How to Craft the Perfect Writing Sample and Land More Gigs

Jeremy Anderberg

Whether you are just starting out as a writer or you have written for countless different publications over the years, companies will usually ask you for a writing sample before hiring you for their content needs.

This writing sample request might have very specific requirements or it might be a bit broad in scope, but either way the company is trying to figure out not only if you can write, but if you can write for them.

They are trying to gauge how well you can speak in their voice, communicate their ideas, and reach their audience. This is especially true when trying to land higher-paying jobs, like ghostwriting or white paper writing.

Instead of just pulling out a piece of content you previously wrote and then tweaking it to fit their specifications, spend a little time writing something specifically for the purpose of landing this job.

Not only will it improve your chances that you will be hired, but it is also a good writing exercise for you as well. Especially if you are just starting out in the writing world, treat every opportunity you have to complete a writing assignment as a valuable training tool.

Treat the writing sample as if it were your first paid assignment

This is your opportunity to show them what they will get when they hire you.

As you complete the writing sample, be thinking of how you can showcase all of the reasons you are an excellent person to work with, in addition to showing them that you are a great writer.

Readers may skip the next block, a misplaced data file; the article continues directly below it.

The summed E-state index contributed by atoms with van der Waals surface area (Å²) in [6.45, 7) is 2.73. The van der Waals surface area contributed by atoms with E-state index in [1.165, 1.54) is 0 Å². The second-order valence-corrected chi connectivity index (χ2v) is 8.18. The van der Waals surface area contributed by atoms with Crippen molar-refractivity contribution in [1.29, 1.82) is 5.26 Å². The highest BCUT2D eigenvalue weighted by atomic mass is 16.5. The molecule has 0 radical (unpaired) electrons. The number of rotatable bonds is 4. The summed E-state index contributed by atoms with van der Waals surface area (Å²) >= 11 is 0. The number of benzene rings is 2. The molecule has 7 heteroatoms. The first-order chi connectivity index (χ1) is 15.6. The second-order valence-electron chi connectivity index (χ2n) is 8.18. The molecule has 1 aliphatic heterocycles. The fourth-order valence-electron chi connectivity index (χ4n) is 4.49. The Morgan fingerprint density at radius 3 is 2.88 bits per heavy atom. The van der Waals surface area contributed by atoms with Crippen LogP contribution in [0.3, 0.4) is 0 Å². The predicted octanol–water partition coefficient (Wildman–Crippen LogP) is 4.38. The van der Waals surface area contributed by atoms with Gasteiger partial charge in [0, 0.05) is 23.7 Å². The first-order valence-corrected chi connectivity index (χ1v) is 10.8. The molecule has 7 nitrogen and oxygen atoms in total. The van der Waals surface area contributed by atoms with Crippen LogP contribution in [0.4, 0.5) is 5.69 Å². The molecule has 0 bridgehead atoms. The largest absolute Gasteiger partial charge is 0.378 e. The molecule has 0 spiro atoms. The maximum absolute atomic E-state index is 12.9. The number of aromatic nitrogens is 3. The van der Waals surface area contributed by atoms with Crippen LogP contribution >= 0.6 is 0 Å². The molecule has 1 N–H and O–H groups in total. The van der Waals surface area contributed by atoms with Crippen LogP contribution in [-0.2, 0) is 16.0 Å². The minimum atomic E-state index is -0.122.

That means, in addition to creating an engaging and thoughtful piece of writing that fits within their content needs, you should also take care to do the following:

  • Submit a writing piece without any typos or grammar mistakes.
  • Submit the piece on time, within the agreed upon time frame.
  • Make sure it is in the correct format and easy for them to access.
  • Keep it within the word count they request as well as any other specifications.

People work with people they like. So remember to be professional but also be likeable in all of your communications with them.

Approach the article in these 6 steps to make your best impression.

Step 1. Read the writing sample description

While this is an obvious first step, make sure to slow down and take time to read the writing sample description and jot down all the requirements.

It can be tempting to deviate from a basic prompt when you are trying to showcase your skills. Instead take note of the word requirements, any specific topics they suggest, the formats they look for, or anything else the company is asking for.

Remember, part of this assignment is showing them how it is to work with you, and how well you will follow directions. So write down all the directions and follow them.

Step 2. Research the company

Before you begin writing, take time to comb through the company’s website. Find their “about us” section, read up on their mission, and look at what the company does.

Next, spend time reading through recent social media and blog content. Know what the company does and how they speak to their customers and potential customers.

Take notes on the following:

  • Look for company goals: What goals are described on the website? How are these goals reinforced in the blog content and across social media channels?